Identifying Subclinical Hypothyroidism
Subclinical hypothyroidism is fairly common. Endocrinologist Christian Nasr, MD, discusses the upper limits of normal for TSH and what causes of elevated TSH levels.
By Sidra Azim, MD and Christian Nasr, MD
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Whether subclinical hypothyroidism is clinically important and should be treated remains controversial. Studies have differed in their findings, and although most have found this condition to be associated with a variety of adverse outcomes, large randomized controlled trials are needed to clearly demonstrate its clinical impact in various age groups and the benefit of levothyroxine therapy.
Currently, the best practical approach is to base treatment decisions on the magnitude of elevation of thyroid-stimulating hormone (TSH) and whether the patient has thyroid autoantibodies and associated comorbid conditions.
Subclinical hypothyroidism is defined by elevated TSH along with a normal free thyroxine (T4).1 The hypothalamic-pituitary-thyroid axis is a balanced homeostatic system, and TSH and thyroid hormone levels have an inverse log-linear relation: if free T4 and triiodothyronine (T3) levels go down even a little, TSH levels go up a lot.2
TSH secretion is pulsatile and has a circadian rhythm: serum TSH levels are 50% higher at night and early in the morning than during the rest of the day. Thus, repeated measurements in the same patient can vary by as much as half of the reference range.3
The upper limit of normal for TSH, defined as the 97.5th percentile, is approximately 4 or 5 mIU/L depending on the laboratory and the population, but some experts believe it should be lower.3
In favor of a lower upper limit: the distribution of serum TSH levels in the healthy general population does not seem to be a typical bell-shaped Gaussian curve, but rather has a tail at the high end. Some argue that some of the individuals with values in the upper end of the normal range may actually have undiagnosed hypothyroidism and that the upper 97.5th percentile cutoff would be 2.5 mIU/L if these people were excluded.4 Also, TSH levels higher than 2.5 mIU/L have been associated with a higher prevalence of antithyroid antibodies and a higher risk of clinical hypothyroidism.5
On the other hand, lowering the upper limit of normal to 2.5 mIU/L would result in 4 times as many people receiving a diagnosis of subclinical hypothyroidism, or 22 million to 28 million people in the United States.4,6 Thus, lowering the cutoff may lead to unnecessary therapy and could even harm from overtreatment.
Another argument against lowering the upper limit of normal for TSH is that, with age, serum TSH levels shift higher.7 The third National Health and Nutrition Education Survey (NHANES III) found that the 97.5th percentile for serum TSH was 3.56 mIU/L for age group 20 to 29 but 7.49 mIU/L for octogenarians.7,8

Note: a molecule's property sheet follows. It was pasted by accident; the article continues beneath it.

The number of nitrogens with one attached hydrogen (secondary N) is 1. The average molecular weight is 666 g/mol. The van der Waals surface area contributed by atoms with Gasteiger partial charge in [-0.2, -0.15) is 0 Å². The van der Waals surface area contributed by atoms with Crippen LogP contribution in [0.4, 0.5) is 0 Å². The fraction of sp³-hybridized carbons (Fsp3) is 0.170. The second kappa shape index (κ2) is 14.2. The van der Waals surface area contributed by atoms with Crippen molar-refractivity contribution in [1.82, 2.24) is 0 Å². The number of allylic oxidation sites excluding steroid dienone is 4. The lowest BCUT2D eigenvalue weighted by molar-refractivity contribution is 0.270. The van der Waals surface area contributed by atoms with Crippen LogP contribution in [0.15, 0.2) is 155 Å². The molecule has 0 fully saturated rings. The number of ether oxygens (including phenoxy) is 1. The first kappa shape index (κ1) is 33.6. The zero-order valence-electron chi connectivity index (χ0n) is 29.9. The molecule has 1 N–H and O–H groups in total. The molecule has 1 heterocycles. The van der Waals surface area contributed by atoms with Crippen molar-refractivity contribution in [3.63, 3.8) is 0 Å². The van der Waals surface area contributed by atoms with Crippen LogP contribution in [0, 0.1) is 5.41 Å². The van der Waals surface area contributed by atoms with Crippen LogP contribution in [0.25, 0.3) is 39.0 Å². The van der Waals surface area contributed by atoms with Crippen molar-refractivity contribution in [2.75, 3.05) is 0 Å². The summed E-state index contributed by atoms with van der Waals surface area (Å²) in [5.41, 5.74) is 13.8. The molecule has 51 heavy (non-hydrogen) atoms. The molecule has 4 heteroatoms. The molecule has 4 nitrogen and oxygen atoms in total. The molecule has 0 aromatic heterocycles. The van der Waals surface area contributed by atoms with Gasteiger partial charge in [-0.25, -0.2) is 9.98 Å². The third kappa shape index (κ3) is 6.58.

It has been suggested that the upper limit of normal for TSH be adjusted for age, race, sex, and iodine intake.3 Currently available TSH reference ranges are not adjusted for these variables, and there is not enough evidence to suggest age-appropriate ranges,9 although higher TSH cutoffs for treatment are advised in elderly patients.10 Interestingly, higher TSH in older people has been linked to lower mortality rates in some studies.11
Authors of the NHANES III8 and Hanford Thyroid Disease study12 have proposed a cutoff of 4.1 mIU/L for the upper limit of normal for serum TSH in patients with negative antithyroid antibodies and normal findings on thyroid ultrasonography.
In different studies, the prevalence of subclinical hypothyroidism has been as low as 4% and as high as 20%.1,8,13 The prevalence is higher in women and increases with age.8 It is higher in iodine-sufficient areas, and it increases in iodine-deficient areas with iodine supplementation.14
Genetics also plays a role, as subclinical hypothyroidism is more common in white people than in African Americans.8 A difficulty in estimating the prevalence is the disagreement about the cutoff for TSH, which may differ from that in the general population in certain subgroups such as adolescents, the elderly and pregnant women.10,15
The most common cause of subclinical hypothyroidism, accounting for 60% to 80% of cases, is Hashimoto (autoimmune) thyroiditis,2 in which thyroid peroxidase antibodies are usually present.2,16
Other causes include suboptimal treatment of hypothyroidism due to other reasons, such as thyroidectomy, radioactive iodine treatment, external radiation, infiltrative diseases (e.g., amyloidosis, sarcoidosis, hemochromatosis) and drugs (e.g., iodinated contrast, amiodarone, lithium, tyrosine kinase inhibitors).1,2,16
Also important to rule out are false-positive elevations due to substances that interfere with TSH assays (e.g., heterophile antibodies, rheumatoid factor, biotin, macro-TSH); reversible causes such as the recovery phase of euthyroid sick syndrome; subacute, painless or postpartum thyroiditis; central hypo- or hyperthyroidism; and thyroid hormone resistance.
Note: This article originally appeared in the Cleveland Clinic Journal of Medicine.